On Saturday, state Sen. Audrey Gibson and Reps. Tracie Davis and Angie Nixon reviewed a 2022 Legislative Session that left Jacksonville Democrats worse off than when they started, discussing the matter with the Jax Civic Engagement group.
Yet Gibson was upbeat.
“We don’t fail, we just get postponed,” Gibson said, discussing the path ahead, including the upcoming Special Session on property insurance.
Gibson discussed her own bills, diplomatically saying “the House wasn’t very generous in hearing them,” and noting that she pushed for them all the same.
The Senator was enthusiastic about the $80M in the budget for the UF Health trauma center, as well as items for Agape Health, Five-Star Veterans Center, and other budgetary items.
“These are the things I worked on. I busted my butt to make sure they were in there,” Gibson said, mindful of potential gubernatorial vetoes that could ultimately excise them.
Gibson had plenty to criticize also, including the Governor’s move against “critical race theory” and the “Don’t Say Gay” bill, which she described as an “okey doke” given the difference between K-3 and the “age appropriate” language in higher grades.
“This is all a set up not to be elected Governor but to be elected President,” Gibson contended.
Davis discussed the “partnership” between the House and the Senate, saying “nothing happens when you don’t collaborate with other people.” Davis noted that approach has led to her passing 17 bills since getting elected in 2016, working with Republicans including Rep. Randy Fine, who she described as a “character.”
Perhaps her most “popular” bill this year was a bill protecting lottery winners’ identity for 90 days after winning, “just to get their financial situation in order before they are revealed.”
But there was plenty for Davis to take issue with also.
Davis noted setbacks for the state, including the “Don’t Say Gay” bill and moves to crack down on election law, and other “challenges,” including Congressional redistricting, which impacted Jacksonville directly. Gibson touched on these issues as well, in addition to other issues like the Governor’s reconstituted “Florida State Guard.”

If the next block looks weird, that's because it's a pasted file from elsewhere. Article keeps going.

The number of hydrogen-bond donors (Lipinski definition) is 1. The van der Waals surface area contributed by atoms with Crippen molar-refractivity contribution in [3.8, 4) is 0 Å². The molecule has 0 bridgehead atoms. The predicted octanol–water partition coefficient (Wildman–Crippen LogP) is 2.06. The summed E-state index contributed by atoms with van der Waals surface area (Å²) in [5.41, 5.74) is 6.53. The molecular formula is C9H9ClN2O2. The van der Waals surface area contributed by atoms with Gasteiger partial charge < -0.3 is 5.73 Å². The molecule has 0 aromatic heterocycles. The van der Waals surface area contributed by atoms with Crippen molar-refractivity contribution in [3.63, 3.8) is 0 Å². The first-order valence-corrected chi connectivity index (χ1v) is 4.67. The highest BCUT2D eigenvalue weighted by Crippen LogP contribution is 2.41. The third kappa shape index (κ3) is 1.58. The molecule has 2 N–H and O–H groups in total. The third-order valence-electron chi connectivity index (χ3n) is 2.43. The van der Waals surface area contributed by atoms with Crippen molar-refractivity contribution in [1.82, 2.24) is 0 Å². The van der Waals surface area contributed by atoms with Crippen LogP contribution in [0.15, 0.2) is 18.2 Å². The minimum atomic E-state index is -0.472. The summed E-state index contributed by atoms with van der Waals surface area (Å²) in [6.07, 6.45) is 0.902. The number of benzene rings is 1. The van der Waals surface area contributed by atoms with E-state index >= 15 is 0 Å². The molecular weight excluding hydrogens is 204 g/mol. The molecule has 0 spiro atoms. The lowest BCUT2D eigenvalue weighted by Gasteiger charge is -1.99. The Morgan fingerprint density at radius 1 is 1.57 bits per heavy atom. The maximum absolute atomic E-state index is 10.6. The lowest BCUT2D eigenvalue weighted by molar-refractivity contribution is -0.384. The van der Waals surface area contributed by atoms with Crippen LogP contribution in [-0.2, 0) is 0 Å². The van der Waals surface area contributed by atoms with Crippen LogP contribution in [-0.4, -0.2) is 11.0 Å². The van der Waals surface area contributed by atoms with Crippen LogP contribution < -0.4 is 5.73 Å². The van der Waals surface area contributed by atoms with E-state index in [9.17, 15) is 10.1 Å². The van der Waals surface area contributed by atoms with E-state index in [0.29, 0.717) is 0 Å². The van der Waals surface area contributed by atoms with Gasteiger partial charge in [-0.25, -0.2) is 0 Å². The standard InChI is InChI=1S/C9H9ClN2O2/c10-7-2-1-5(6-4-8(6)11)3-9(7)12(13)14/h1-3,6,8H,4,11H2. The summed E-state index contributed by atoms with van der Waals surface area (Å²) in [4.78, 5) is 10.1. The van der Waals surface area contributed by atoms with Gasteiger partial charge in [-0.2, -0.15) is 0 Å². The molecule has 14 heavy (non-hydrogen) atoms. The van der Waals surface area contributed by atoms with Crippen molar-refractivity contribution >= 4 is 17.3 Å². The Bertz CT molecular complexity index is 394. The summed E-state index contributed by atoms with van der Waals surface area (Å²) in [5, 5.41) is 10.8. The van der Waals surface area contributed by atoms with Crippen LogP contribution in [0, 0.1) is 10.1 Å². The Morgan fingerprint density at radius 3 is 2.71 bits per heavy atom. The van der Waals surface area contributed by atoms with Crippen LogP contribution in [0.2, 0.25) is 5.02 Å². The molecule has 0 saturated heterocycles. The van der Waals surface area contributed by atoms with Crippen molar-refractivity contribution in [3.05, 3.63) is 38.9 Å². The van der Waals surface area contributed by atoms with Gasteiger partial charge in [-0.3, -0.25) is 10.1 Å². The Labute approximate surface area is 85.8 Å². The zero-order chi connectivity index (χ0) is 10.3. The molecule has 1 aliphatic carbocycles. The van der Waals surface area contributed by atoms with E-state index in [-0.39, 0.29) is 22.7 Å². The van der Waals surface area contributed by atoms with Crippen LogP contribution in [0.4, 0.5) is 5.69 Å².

Rep. Nixon noted the difficulty of getting bills through, saying that often Republican bills would lift concepts from Democratic legislation that can’t get a hearing. One such concept: equity in pay for child care centers across the state, a concept she said went into a bill sponsored by Republican Rep. Erin Grall.
“It’s not always about what bills you pass,” Nixon said.
Ultimately, though, one bill from the just-wrapped Special Session was worthy of extended discussion.
After the last Special Session was over, Democrats in North Florida had no clear path to Congress at all, with the Gov. Ron DeSantis backed redistricting map erasing the former Congressional District 5 Rep. Al Lawson represented.
Lawson was advertised for the event, but sent a staffer in his stead, as he had a graduation ceremony to attend. With no likelihood of Lawson representing these voters again, it will be likely left to a Republican in the new CD 4 to follow through on Lawson’s initiatives.
The legislators on hand talked about the new district, with Gibson decrying “diminishment” of Black voters and the reality that this district and “the seats we ended up with” are set for 2022.
“Clay and Nassau will determine what happens in this district,” Gibson said. She also mentioned Rep. Jason Fischer, who wants to represent this area and “take it away from the woke mob,” as an example of more potential leadership not in Jacksonville’s interest.
Former Sen. Tony Hill made remarks ahead of the current elected leaders, saying that it was Gibson’s “swan song,” and referring to Davis, who is running to succeed Gibson in the Senate, as her “backup” in the House.
Gibson checked Hill on that assertion.
“Well, I’m not a swan, so I’m going to keep on,” Gibson said, vowing to continue “work in the community,” yet stopping short of committing to a campaign in the 2022 cycle or the 2023 Jacksonville mayoral cycle.